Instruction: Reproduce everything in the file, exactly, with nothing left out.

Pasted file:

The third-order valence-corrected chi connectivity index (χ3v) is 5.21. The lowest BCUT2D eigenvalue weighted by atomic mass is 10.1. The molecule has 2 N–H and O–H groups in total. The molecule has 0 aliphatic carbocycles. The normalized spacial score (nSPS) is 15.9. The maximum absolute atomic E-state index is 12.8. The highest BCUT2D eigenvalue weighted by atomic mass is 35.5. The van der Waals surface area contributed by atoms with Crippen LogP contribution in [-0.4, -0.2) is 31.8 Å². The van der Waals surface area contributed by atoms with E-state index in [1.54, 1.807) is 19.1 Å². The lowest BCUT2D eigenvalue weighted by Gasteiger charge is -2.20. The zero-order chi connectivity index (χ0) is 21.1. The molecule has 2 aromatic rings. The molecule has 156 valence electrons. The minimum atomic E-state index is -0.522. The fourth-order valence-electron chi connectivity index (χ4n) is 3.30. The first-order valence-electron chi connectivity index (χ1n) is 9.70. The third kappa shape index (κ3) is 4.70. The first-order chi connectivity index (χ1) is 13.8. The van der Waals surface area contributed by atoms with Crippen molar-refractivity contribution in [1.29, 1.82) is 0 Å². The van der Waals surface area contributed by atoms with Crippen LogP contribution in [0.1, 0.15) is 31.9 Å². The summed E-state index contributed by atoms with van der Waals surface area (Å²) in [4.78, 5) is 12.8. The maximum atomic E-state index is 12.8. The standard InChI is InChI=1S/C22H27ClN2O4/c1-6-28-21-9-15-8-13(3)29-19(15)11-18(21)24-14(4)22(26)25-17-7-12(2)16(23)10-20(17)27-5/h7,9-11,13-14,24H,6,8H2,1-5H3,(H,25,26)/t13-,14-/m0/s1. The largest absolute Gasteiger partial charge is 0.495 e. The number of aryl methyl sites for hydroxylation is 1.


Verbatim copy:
The third-order valence-corrected chi connectivity index (χ3v) is 5.21. The lowest BCUT2D eigenvalue weighted by atomic mass is 10.1. The molecule has 2 N–H and O–H groups in total. The molecule has 0 aliphatic carbocycles. The normalized spacial score (nSPS) is 15.9. The maximum absolute atomic E-state index is 12.8. The highest BCUT2D eigenvalue weighted by atomic mass is 35.5. The van der Waals surface area contributed by atoms with Crippen LogP contribution in [-0.4, -0.2) is 31.8 Å². The van der Waals surface area contributed by atoms with E-state index in [1.54, 1.807) is 19.1 Å². The lowest BCUT2D eigenvalue weighted by Gasteiger charge is -2.20. The zero-order chi connectivity index (χ0) is 21.1. The molecule has 2 aromatic rings. The molecule has 156 valence electrons. The minimum atomic E-state index is -0.522. The fourth-order valence-electron chi connectivity index (χ4n) is 3.30. The first-order valence-electron chi connectivity index (χ1n) is 9.70. The third kappa shape index (κ3) is 4.70. The first-order chi connectivity index (χ1) is 13.8. The van der Waals surface area contributed by atoms with Crippen molar-refractivity contribution in [1.29, 1.82) is 0 Å². The van der Waals surface area contributed by atoms with Crippen LogP contribution in [0.1, 0.15) is 31.9 Å². The summed E-state index contributed by atoms with van der Waals surface area (Å²) in [4.78, 5) is 12.8. The maximum atomic E-state index is 12.8. The standard InChI is InChI=1S/C22H27ClN2O4/c1-6-28-21-9-15-8-13(3)29-19(15)11-18(21)24-14(4)22(26)25-17-7-12(2)16(23)10-20(17)27-5/h7,9-11,13-14,24H,6,8H2,1-5H3,(H,25,26)/t13-,14-/m0/s1. The largest absolute Gasteiger partial charge is 0.495 e. The number of aryl methyl sites for hydroxylation is 1.